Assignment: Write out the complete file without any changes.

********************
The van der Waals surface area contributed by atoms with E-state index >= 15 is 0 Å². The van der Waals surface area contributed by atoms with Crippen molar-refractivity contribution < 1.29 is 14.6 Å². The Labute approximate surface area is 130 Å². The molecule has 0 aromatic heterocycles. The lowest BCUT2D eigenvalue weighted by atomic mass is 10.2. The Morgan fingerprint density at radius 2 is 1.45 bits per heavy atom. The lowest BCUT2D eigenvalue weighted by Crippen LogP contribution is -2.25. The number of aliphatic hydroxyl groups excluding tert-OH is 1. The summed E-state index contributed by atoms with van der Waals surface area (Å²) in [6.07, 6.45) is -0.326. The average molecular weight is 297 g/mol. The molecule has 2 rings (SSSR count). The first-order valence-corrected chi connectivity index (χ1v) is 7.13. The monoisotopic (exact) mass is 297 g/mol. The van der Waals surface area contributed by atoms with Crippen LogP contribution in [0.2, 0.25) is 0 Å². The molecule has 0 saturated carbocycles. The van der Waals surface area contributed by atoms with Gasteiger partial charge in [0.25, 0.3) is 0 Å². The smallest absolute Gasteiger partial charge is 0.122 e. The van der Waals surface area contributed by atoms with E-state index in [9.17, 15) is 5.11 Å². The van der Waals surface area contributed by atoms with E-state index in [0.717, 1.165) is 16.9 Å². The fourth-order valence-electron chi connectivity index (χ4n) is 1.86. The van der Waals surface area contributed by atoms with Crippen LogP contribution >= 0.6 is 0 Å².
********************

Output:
The van der Waals surface area contributed by atoms with E-state index >= 15 is 0 Å². The van der Waals surface area contributed by atoms with Crippen molar-refractivity contribution < 1.29 is 14.6 Å². The Labute approximate surface area is 130 Å². The molecule has 0 aromatic heterocycles. The lowest BCUT2D eigenvalue weighted by atomic mass is 10.2. The Morgan fingerprint density at radius 2 is 1.45 bits per heavy atom. The lowest BCUT2D eigenvalue weighted by Crippen LogP contribution is -2.25. The number of aliphatic hydroxyl groups excluding tert-OH is 1. The summed E-state index contributed by atoms with van der Waals surface area (Å²) in [6.07, 6.45) is -0.326. The average molecular weight is 297 g/mol. The molecule has 2 rings (SSSR count). The first-order valence-corrected chi connectivity index (χ1v) is 7.13. The monoisotopic (exact) mass is 297 g/mol. The van der Waals surface area contributed by atoms with Crippen LogP contribution in [0.2, 0.25) is 0 Å². The molecule has 0 saturated carbocycles. The van der Waals surface area contributed by atoms with Gasteiger partial charge in [0.25, 0.3) is 0 Å². The smallest absolute Gasteiger partial charge is 0.122 e. The van der Waals surface area contributed by atoms with E-state index in [9.17, 15) is 5.11 Å². The van der Waals surface area contributed by atoms with E-state index in [0.717, 1.165) is 16.9 Å². The fourth-order valence-electron chi connectivity index (χ4n) is 1.86. The van der Waals surface area contributed by atoms with Crippen LogP contribution >= 0.6 is 0 Å².